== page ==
The only comparison available, Gigasampler, runs on the PC, is twice the price and doesn’t offer all the synthesis capabilities of Unity. But the best reason to get Unity is its advantage over hardware samplers – virtually instantaneous loading and full integration with Mac sequencers and audio cards.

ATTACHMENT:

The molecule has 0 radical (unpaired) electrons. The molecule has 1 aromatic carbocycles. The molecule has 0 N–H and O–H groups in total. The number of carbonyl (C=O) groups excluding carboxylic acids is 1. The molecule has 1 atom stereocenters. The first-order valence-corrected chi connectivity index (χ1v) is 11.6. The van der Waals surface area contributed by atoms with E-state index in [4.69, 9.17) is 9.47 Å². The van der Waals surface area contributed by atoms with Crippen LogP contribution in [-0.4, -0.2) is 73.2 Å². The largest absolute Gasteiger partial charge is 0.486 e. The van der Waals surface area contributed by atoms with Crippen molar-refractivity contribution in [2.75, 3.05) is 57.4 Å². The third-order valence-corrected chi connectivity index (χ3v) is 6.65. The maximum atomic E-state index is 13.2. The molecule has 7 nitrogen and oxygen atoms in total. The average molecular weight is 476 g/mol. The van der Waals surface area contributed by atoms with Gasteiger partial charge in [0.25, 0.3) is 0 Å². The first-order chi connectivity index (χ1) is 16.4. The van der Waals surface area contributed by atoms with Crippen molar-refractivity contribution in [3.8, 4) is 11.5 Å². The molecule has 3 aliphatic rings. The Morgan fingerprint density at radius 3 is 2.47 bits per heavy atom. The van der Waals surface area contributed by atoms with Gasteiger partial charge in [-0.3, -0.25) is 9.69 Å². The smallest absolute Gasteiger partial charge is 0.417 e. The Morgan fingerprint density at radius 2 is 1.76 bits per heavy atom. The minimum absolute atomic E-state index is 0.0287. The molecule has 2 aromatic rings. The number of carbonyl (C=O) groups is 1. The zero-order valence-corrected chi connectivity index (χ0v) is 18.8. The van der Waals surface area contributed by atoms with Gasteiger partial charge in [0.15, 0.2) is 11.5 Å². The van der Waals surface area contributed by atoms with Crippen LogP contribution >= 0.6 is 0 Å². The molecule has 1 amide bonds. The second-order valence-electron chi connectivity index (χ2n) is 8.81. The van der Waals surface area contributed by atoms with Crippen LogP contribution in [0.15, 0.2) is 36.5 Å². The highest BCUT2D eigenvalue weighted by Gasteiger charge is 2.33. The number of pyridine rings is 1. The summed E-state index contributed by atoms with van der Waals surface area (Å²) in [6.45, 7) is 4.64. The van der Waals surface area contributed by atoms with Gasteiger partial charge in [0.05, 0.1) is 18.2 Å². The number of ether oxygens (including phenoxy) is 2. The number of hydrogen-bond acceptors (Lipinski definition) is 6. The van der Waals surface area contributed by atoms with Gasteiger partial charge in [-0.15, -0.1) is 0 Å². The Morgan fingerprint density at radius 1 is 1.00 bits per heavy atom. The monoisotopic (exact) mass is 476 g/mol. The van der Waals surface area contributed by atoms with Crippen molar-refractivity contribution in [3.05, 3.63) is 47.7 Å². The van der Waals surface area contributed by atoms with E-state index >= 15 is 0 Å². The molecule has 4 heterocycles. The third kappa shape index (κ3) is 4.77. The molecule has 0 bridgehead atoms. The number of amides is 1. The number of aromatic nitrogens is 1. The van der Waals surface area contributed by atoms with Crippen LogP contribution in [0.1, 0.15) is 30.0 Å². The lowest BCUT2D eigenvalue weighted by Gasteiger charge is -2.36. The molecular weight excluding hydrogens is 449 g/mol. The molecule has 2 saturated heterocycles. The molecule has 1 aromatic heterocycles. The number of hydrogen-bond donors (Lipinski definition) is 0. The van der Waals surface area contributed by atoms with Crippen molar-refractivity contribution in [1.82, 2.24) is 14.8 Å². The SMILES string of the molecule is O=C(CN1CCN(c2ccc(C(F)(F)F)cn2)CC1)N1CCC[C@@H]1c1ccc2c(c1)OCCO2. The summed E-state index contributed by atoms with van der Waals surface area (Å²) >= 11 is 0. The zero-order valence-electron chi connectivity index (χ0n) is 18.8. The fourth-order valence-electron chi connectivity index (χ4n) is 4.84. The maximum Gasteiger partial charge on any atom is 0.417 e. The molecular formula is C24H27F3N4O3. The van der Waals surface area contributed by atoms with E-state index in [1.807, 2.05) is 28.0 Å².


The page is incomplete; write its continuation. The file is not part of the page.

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The increased power of today’s CPUs have brought down the cost of many audio sampling applications. For six months now, Mac-owning musicians have watched enviously as the £600 Gigasampler program offered this to PC users (a rash few even bought a Pentium II just to be able to use this program). By using the hard drives as the online storage space and just loading the first few samples into RAM, it’s able to keep thousands of sampled sounds available for access from a MIDI keyboard or sampler. But no longer will any Mac-loving musician be forced to contemplate the unthinkable; indeed, Bitheadz’s Unity DS-1 may well cause defection in the other direction offering significantly more features than Gigasampler at half the price. The latest release from Bitheadz offers the same instant access to huge banks of sampled sounds. Clearly it’s doing the same kind of trick with hard-drive storage and memory buffers, as 8MB sound banks taking over a minute to load into a conventional sampler are ready to play a couple of seconds after selection. This makes Unity a lot more usable in a live scenario than traditional samplers which (even with a hard drive) could lead to embarrassing gaps between songs. Only when you want to edit a multisample do you have to wait the longer time for the entire thing to load into RAM. If the huge quantity of samples included on the CD isn’t enough for you (including banks from benchmark libraries like E-mu), and you haven’t time to make your own, then Unity’s ability to import programs from Akai CD will be crucial (it even imports the keyboard mapping). For those whose Mac-based sampling has previously been via Digidesign’s SampleCell, Unity can also read this data format directly. Other direct import sources include AIFF, SDI & SDII, CD-Audio and WAV files. Those who have the courage to make their own samples will find a phase-locked stereo record facility (vital to make sure that left and right channels stay in sync) complete with DSP functions like Normalise, Fade, Reverse and Crossfade Loop (ideal for economizing on memory). Once multisamples have been assigned across the keyboard, then you can apply all the Retro-style synthesis parameters. But comparison with Bitheadz’s other program does not end here. Like Retro, it has two insert and two master effects and can be used multitimbrally on 16 MIDI channels via the DS-1 Mixer. Unity also comes with direct Serial drivers as well as those for OMS and FreeMIDI, making its use with sequencers a breeze. The best thing we found was that it could be used side by side with Retro with Sound Manager handling the output of both programs perfectly. This highlighted Unity’s only downside, its heavy CPU usage (especially to achieve the theoretical 64-voice maximum polyphony). Fortunately, Unity’s Control Panel lets you limit polyphony and CPU usage to avoid encroaching on other programs (particularly important when running sequencer, Retro and Unity all together). Outputting at higher quality than the Mac’s mini-jacks is not restricted to Sound Manager-compatible PCI cards. Individual outputs are available via Digidesign Direct IO, but Version 1.03 (recently posted on the Bitheadz Web site), adds Steinberg ASIO driver support, also allowing multi-channel input/output. A brief test with the Korg 1212I/O showed the first eight MIDI channels assigned to separate outputs.